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"Quasi-local" wave equations in toroidal geometry with applications to fast wave propagation and absorption at high harmonics of the ion cyclotron frequency

MPG-Autoren
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Brambilla,  M.
Tokamak Theory (TOK), Max Planck Institute for Plasma Physics, Max Planck Society;

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Zitation

Brambilla, M. (2002). "Quasi-local" wave equations in toroidal geometry with applications to fast wave propagation and absorption at high harmonics of the ion cyclotron frequency. Plasma Physics and Controlled Fusion, 44, 2423-2443.


Zitierlink: http://hdl.handle.net/11858/00-001M-0000-0027-4162-8
Zusammenfassung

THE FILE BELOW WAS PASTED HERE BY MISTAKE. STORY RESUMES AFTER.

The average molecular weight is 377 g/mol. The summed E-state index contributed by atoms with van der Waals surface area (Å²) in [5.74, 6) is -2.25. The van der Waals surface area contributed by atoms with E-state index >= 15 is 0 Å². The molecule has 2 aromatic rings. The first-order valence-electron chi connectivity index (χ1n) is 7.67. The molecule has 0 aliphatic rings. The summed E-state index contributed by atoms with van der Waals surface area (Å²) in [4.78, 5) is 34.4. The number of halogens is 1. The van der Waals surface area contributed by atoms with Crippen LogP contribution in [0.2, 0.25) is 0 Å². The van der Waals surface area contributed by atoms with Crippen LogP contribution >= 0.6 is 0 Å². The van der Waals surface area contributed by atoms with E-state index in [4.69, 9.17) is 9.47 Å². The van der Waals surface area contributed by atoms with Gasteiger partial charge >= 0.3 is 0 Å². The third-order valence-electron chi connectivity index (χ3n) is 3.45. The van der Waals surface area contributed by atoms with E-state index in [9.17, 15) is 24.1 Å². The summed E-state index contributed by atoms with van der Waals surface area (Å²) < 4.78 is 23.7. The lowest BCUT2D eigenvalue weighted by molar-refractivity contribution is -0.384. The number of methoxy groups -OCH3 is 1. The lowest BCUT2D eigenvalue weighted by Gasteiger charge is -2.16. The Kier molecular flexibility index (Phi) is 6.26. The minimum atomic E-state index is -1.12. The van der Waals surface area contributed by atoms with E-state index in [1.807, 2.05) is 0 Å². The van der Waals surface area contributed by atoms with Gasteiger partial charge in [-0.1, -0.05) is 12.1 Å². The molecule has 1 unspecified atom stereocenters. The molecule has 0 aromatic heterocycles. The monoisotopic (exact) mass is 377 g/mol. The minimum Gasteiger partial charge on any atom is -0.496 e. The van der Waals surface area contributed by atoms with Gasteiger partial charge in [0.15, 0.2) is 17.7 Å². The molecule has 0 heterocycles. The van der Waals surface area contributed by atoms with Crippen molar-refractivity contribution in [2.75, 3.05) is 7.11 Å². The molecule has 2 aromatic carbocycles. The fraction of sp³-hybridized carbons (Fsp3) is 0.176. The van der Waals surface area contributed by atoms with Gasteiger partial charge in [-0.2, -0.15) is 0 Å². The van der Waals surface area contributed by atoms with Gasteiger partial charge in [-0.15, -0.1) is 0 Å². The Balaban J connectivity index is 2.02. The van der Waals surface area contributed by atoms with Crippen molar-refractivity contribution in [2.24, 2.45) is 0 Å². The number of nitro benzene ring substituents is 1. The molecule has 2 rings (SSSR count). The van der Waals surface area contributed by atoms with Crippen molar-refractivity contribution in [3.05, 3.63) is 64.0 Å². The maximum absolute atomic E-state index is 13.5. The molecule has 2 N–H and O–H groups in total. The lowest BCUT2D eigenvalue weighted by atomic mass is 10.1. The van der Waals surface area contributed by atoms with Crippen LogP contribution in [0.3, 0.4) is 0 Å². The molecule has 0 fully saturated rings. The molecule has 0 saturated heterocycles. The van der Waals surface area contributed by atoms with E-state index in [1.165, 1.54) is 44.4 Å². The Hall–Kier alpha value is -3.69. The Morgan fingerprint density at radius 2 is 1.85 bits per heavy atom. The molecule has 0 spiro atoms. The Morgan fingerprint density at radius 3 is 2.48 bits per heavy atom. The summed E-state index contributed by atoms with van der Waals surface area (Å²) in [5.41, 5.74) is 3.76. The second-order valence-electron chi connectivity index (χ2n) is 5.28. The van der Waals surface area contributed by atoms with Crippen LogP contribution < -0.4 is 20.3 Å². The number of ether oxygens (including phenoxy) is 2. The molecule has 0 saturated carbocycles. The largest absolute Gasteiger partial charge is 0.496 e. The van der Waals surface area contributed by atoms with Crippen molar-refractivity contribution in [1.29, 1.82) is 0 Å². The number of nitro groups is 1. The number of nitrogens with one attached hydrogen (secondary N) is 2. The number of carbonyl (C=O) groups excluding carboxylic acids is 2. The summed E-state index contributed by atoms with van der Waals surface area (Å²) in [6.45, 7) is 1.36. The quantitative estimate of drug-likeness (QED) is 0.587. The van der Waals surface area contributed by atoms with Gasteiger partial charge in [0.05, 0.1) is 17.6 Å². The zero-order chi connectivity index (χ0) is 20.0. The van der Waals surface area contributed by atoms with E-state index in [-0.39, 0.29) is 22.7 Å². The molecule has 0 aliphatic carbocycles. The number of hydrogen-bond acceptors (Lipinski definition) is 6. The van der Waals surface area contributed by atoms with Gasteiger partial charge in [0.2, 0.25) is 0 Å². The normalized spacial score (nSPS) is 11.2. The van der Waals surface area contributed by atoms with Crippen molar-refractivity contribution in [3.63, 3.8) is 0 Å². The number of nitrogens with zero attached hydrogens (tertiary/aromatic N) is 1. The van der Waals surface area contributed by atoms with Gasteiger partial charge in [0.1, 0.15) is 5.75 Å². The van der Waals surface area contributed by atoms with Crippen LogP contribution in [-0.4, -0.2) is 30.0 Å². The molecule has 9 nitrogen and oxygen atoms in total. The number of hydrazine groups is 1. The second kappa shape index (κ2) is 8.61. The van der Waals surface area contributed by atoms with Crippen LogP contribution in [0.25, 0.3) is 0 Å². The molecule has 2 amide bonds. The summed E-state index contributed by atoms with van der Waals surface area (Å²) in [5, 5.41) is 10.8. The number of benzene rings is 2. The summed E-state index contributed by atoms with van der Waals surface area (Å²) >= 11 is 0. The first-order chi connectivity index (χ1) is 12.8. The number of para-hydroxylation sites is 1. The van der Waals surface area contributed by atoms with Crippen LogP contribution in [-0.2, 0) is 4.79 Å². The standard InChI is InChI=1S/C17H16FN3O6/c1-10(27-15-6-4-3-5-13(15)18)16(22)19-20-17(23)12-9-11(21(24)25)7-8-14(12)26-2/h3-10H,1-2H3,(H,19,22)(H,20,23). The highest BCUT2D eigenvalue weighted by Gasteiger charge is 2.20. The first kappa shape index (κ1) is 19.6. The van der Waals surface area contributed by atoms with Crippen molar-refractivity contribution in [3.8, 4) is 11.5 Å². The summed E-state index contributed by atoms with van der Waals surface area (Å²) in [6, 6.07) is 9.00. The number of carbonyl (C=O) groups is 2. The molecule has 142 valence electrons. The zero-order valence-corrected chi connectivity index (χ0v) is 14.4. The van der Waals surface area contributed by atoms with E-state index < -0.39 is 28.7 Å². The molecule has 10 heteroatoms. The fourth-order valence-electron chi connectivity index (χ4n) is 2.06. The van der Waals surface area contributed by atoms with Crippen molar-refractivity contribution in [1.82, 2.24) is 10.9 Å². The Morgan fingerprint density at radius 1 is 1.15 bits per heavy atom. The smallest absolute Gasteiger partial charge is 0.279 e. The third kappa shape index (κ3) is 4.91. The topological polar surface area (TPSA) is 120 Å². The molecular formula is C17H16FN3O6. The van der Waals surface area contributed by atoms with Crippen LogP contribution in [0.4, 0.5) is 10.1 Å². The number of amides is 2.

The integral constitutive relation for high frequency waves propagating in toroidal axisymmetric plasmas, obtained by formal integration of the linearized Vlasov equation, is simplified assuming the range of spatial dispersion to be small compared to the linear dimensions of the plasma. We propose to call this the 'quasi-local approximation'. A (formally infinite) system of purely differential wave equations is obtained, which should be a good approximation under conditions similar to those which would justify an Eikonal Ansatz for the form of the wave fields. This system is valid to all orders in the Larmor radius, and, in the presence of a poloidal static magnetic field, predicts a different plasma response to each poloidal Fourier component of the h.f. field. Compared to ray tracing based on the Eikonal approximation, these. wave equations have the advantage of allowing to take into account periodicity, boundary conditions, and toroidicity-induced coupling between poloidal Fourier modes. As an example, the quasi-local wave equations are used to model. propagation and absorption of the compressional wave at frequencies higher than the ion cyclotron frequency in the high-P plasma of the National Spherical Tokamak Experiment in Princeton, USA. Because of the low magnetic field and the tight aspect ratio of this device, large Larmor radius effects and toroidicity play an important role in these experiments. This example, therefore, illustrates well the importance of taking into account these effects, and, in particular, the different response of the plasma to each poloidal Fourier mode.